In this embodiment, the end surface 181 of the bearing member 18 is on the opposite side of the segment 72 with respect to the end surface 204 of the partition wall 203. Therefore, the length of the shortcircuit path between the end surface 181 of the bearing member 18 and the brush 27 is greater than the length of the shortcircuit path in the structure shown in FIG. 8. In FIG. 8, the end surface 181 of the bearing member 18 is on the same surface as the end surface 204 of the partition wall 203. Specifically, the length of the shortcircuit path in the structure of FIG. 8 is equivalent to the radial length shown by L3 in FIG. 8. By contrast, the length of the shortcircuit path in this embodiment shown in FIG. 3 is equivalent to the sum of the radial length L3 and the axial distance L2.

Therefore, in this embodiment, even when a metallic constituent contained in fuel adheres to the end surface 204 of the partition wall 203, the bearing member 18 and the brush 27 can be restricted from causing shortcircuit due to the metallic constituent adhering to the end surface 204 of the partition wall 203. Therefore, the shaft 19 of the armature 42 and the brush 27 can be restricted from causing shortcircuit therebetween via an adhering metallic constituent and the bearing member 18. Thus, the motor device 4 can be restricted from causing malfunction.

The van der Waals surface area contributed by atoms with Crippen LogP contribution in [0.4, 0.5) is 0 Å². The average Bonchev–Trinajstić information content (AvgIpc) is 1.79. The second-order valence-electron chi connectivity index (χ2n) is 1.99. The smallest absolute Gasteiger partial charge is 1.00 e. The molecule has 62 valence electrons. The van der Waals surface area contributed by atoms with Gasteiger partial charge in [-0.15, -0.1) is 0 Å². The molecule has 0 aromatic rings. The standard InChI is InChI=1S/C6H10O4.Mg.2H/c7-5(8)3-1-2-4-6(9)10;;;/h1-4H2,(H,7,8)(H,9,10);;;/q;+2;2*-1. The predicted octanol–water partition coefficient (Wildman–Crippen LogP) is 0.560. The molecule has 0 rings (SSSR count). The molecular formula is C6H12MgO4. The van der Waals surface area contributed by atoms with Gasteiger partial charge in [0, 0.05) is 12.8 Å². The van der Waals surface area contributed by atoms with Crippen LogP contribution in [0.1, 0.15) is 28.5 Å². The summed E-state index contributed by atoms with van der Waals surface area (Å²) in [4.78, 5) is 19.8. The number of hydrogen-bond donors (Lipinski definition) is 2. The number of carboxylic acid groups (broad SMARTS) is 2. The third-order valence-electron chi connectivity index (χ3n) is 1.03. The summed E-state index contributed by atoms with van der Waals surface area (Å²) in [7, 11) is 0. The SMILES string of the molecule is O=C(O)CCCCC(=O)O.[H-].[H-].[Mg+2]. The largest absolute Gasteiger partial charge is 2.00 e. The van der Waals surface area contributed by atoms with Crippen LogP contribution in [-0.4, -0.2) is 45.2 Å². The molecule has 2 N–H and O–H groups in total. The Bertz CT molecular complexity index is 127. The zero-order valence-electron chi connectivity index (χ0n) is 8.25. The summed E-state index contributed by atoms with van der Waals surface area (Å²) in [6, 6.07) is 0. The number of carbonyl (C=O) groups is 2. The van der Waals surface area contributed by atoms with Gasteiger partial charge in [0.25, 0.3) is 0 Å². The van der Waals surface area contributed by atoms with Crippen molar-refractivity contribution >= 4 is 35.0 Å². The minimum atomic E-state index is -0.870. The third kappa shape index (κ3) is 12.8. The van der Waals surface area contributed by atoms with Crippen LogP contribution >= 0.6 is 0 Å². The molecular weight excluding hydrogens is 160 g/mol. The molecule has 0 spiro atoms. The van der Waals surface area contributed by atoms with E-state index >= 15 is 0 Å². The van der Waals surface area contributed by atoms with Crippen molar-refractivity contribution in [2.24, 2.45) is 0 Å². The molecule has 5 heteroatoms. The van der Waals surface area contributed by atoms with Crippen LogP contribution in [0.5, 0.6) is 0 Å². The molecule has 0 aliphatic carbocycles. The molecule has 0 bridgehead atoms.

Second Embodiment

As shown in FIG. 4, the shaft 19 has a tip end on the opposite side of the segment 72. This tip end of the shaft 19 extends from the portion via which the shaft 19 is supported by the bearing member 18, so that the tip end of the shaft 19 is out of bearing member 18. The tip end of the shaft 19 has a chamfer portion 191. The chamfer portion 191 of the shaft 19 has the axial length L1 with respect to the axial direction of the shaft 19. In this second embodiment, the axial length L1 of the chamfer portion 191 is less than the axial length of the chamfer portion 191 in the first embodiment. Specifically, the end surface 204, via which the partition wall 203 is opposed to the segment 72, is away from the end surface 181, via which the bearing member 18 is opposed to the segment 72, at the axial distance L2 with respect to the axial direction. The axial length L1 of the chamfer portion 191 is set to be less than the axial distance L2.

Here, as the axial distance L2 is set greater by arranging the bearing member 18 away from the commutator 70, the shaft 19 and the brush 27 can be further restricted from causing shortcircuit therebetween. However, by contrast, the shaft 19 needs to be elongated for securing the contact area defining the sliding portion between the shaft 19 and the bearing member 18, consequently, the fuel pump may be jumboized in the axial direction.